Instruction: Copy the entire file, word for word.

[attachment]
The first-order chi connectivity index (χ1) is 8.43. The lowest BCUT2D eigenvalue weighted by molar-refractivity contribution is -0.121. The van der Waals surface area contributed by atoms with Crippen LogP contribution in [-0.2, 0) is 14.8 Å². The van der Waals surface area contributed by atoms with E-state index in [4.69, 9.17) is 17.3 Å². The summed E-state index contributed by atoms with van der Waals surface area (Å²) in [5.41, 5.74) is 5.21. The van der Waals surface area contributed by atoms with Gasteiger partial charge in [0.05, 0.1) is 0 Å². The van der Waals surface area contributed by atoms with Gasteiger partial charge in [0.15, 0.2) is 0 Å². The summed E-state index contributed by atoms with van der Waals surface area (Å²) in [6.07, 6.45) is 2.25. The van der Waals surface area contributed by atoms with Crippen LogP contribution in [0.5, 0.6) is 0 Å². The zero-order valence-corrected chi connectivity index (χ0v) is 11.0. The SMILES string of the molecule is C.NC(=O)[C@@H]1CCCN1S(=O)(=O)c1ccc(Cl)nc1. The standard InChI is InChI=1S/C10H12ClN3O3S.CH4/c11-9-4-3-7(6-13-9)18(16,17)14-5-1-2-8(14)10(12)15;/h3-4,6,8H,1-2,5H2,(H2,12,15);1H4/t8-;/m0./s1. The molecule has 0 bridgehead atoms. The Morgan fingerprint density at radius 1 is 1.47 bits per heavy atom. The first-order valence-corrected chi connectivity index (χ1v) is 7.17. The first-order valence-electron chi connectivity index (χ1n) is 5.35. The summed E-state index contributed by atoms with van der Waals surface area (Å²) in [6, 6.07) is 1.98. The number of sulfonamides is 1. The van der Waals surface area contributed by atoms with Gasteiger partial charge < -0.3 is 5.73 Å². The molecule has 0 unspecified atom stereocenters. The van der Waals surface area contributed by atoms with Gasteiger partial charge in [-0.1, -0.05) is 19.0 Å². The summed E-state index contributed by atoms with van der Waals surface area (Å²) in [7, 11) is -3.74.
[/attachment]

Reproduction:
The first-order chi connectivity index (χ1) is 8.43. The lowest BCUT2D eigenvalue weighted by molar-refractivity contribution is -0.121. The van der Waals surface area contributed by atoms with Crippen LogP contribution in [-0.2, 0) is 14.8 Å². The van der Waals surface area contributed by atoms with E-state index in [4.69, 9.17) is 17.3 Å². The summed E-state index contributed by atoms with van der Waals surface area (Å²) in [5.41, 5.74) is 5.21. The van der Waals surface area contributed by atoms with Gasteiger partial charge in [0.05, 0.1) is 0 Å². The van der Waals surface area contributed by atoms with Gasteiger partial charge in [0.15, 0.2) is 0 Å². The summed E-state index contributed by atoms with van der Waals surface area (Å²) in [6.07, 6.45) is 2.25. The van der Waals surface area contributed by atoms with Crippen LogP contribution in [0.5, 0.6) is 0 Å². The zero-order valence-corrected chi connectivity index (χ0v) is 11.0. The SMILES string of the molecule is C.NC(=O)[C@@H]1CCCN1S(=O)(=O)c1ccc(Cl)nc1. The standard InChI is InChI=1S/C10H12ClN3O3S.CH4/c11-9-4-3-7(6-13-9)18(16,17)14-5-1-2-8(14)10(12)15;/h3-4,6,8H,1-2,5H2,(H2,12,15);1H4/t8-;/m0./s1. The molecule has 0 bridgehead atoms. The Morgan fingerprint density at radius 1 is 1.47 bits per heavy atom. The first-order valence-corrected chi connectivity index (χ1v) is 7.17. The first-order valence-electron chi connectivity index (χ1n) is 5.35. The summed E-state index contributed by atoms with van der Waals surface area (Å²) in [6, 6.07) is 1.98. The number of sulfonamides is 1. The van der Waals surface area contributed by atoms with Gasteiger partial charge < -0.3 is 5.73 Å². The molecule has 0 unspecified atom stereocenters. The van der Waals surface area contributed by atoms with Gasteiger partial charge in [-0.1, -0.05) is 19.0 Å². The summed E-state index contributed by atoms with van der Waals surface area (Å²) in [7, 11) is -3.74.